Bugs are an inevitability in software. Sooner or later you will need to track one down and fix it.
When I found one I used to go on treasure hunts to try and pin it down. Commenting code paths to limit the available options and so on. That’s a huge unnecessary waste of time.
You can have it way easier by using git bisect. It is going to pin down exactly the commit that introduced the problem so that it is trivial to found (or at least way easier).
For it to work though you need to commit sensibly and often enough. If you’ve done minimal commits and you don’t have 100 file changed per commit it will pinpoint the problematic change. If you haven’t it will do the same, but your commit will include so much stuff that even knowing it you’re left with a lot of stuff to check out to pinpoint the problem.
To start git bisect run:
git bisect start
Before actually starting you need to give git some information about the problem.
Identify a commit where the problem was not present by running:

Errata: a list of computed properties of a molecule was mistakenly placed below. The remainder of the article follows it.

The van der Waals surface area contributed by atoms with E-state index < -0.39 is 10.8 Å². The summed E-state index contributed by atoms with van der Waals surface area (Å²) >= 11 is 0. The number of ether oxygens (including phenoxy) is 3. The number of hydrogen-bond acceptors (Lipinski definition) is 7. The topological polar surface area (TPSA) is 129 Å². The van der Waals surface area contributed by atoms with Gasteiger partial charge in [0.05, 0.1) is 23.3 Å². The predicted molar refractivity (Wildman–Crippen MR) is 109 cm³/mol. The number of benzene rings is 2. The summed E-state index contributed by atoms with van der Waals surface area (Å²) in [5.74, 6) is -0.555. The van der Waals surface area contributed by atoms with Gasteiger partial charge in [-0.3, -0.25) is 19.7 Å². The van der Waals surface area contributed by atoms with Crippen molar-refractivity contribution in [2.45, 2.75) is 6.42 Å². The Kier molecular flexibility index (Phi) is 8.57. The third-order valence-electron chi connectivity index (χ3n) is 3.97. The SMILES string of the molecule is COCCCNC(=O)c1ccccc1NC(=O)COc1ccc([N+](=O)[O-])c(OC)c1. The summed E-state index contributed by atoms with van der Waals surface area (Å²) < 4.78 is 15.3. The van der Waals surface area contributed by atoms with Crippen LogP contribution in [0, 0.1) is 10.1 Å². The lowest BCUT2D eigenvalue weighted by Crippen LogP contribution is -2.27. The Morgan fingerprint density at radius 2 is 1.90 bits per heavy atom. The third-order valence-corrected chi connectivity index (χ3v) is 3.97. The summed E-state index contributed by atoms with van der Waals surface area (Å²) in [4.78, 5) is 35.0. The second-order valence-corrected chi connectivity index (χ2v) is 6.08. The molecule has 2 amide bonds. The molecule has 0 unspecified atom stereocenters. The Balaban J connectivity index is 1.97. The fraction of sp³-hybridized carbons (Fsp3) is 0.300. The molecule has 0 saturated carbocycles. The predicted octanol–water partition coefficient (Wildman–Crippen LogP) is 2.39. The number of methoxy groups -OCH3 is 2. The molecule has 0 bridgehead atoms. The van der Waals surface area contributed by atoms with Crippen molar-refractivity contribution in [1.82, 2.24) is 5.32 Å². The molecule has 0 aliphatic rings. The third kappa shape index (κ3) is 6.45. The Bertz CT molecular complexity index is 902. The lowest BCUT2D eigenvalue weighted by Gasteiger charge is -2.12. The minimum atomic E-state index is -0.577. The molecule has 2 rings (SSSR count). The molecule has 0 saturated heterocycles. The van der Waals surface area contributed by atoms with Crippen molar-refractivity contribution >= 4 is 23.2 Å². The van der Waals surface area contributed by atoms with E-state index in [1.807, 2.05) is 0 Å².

git bisect good SHA-1
And one where it was (usually the last commit in the tree) by running:
git bisect bad SHA-1
git will help you to search the problem in all of the commits between these 2 that you selected.
git bisect will now start. It will automatically switch your working copy to a different commit. You can test the application to see if the bug is still present. If it is enter git commit bad to tell git that the problem is also present in this specific commit. If it’s not present enter git commit good to tell it that this specific commit doesn’t include the bug.
It will keep testing new commits until it pins down the one that introduced the problem and will let you know its name and SHA-1 so you can look at what changes it introduced.
Once you’ve finished exit git bisect by running:
git bisect reset